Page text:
Forest Homer Morgan was born in Jefferson County on May 2, 1914. After graduating from Isabella High School in 1934 as valedictorian of his class, he attended Auburn University. In 1940, he received his B.S. degree in agricultural science and began teaching vocational agriculture. He taught at Greenville, New Brockton, and Samson before returning to Greenville in 1946 as Extension Assistant County Agent for Butler County. In 1948, he and Kathleen Dodd were married. They had one daughter named LeAnne. Continuing his education, he earned his Master’s degree from Auburn in 1960 and soon was promoted to County Agent, where he remained until his retirement in 1977.
F. H. Morgan was an unassuming man, a man of quiet but effective leadership. He was a man of intellect and vision. He was also a man of principle — and he was unwavering in his devotion and loyalty to those things he loved.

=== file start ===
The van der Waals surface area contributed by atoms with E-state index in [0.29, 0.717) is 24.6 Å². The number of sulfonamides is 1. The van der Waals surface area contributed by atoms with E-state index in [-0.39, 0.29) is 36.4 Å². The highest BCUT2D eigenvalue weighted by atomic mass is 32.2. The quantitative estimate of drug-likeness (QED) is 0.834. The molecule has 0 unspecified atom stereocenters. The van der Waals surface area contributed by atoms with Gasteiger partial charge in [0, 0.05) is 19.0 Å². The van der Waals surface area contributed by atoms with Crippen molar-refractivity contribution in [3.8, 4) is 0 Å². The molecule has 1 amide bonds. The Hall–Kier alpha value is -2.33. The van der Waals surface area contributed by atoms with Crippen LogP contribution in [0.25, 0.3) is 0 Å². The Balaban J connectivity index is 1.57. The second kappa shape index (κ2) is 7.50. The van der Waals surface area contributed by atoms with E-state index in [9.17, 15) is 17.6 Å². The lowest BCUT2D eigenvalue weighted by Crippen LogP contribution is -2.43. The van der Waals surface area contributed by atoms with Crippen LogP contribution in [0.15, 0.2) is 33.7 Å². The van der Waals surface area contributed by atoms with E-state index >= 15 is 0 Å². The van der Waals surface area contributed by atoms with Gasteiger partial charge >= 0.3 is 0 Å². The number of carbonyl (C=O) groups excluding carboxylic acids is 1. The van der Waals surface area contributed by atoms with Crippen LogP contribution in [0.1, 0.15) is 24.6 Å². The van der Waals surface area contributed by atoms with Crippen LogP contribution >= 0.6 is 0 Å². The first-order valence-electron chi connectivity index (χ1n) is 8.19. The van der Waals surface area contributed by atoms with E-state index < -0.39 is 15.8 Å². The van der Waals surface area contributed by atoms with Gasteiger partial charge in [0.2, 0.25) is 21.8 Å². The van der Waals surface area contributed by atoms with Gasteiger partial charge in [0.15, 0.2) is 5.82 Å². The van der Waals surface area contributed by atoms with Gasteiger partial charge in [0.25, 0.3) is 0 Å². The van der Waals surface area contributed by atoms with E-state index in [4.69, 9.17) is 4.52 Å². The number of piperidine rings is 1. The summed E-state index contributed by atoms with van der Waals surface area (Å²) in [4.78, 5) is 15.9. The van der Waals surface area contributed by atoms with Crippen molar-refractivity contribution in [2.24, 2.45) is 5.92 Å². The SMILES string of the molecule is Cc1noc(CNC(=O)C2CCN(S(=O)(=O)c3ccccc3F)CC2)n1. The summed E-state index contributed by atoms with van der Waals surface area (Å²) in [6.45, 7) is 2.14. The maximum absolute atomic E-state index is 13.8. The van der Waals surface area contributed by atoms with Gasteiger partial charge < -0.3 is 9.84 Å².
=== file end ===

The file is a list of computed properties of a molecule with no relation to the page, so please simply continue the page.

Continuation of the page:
He loved Auburn. His student years were good ones — when he ran track, worked in the Baptist Student Union, enjoyed his fellow ag students and professors, and his work in the collegiate FFA chapter.
He loved Greenville and Butler County. He was a tireless civic and church worker. Mr. Morgan was president of Kiwanis and held many important positions in his beloved first Baptist Church of Greenville. His leadership left a legacy that will be felt for years.
And F. H. Morgan loved agriculture. Not only loved it but knew it. He was a true agricultural scholar. Those who worked on his staff were continually amazed at his knowledge of all phases of agriculture. And he knew how to pass that knowledge on to farmers and others. Catfish, broilers, beef cattle, sweet potatoes — he was an expert in them all. He served as president of the Butler County Cattlemen’s Association, which became one of the largest in the state under his leadership.
One quotation used in his memorial service was especially appropriate: “Always he practiced the dignity of honest toil and hard work.” In tribute to the man and his life’s work, the name F. H. Morgan is inscribed on the dedicatory plaque of the Extension Memorial Chapel.
Chapel Plaque Inscription Number: 126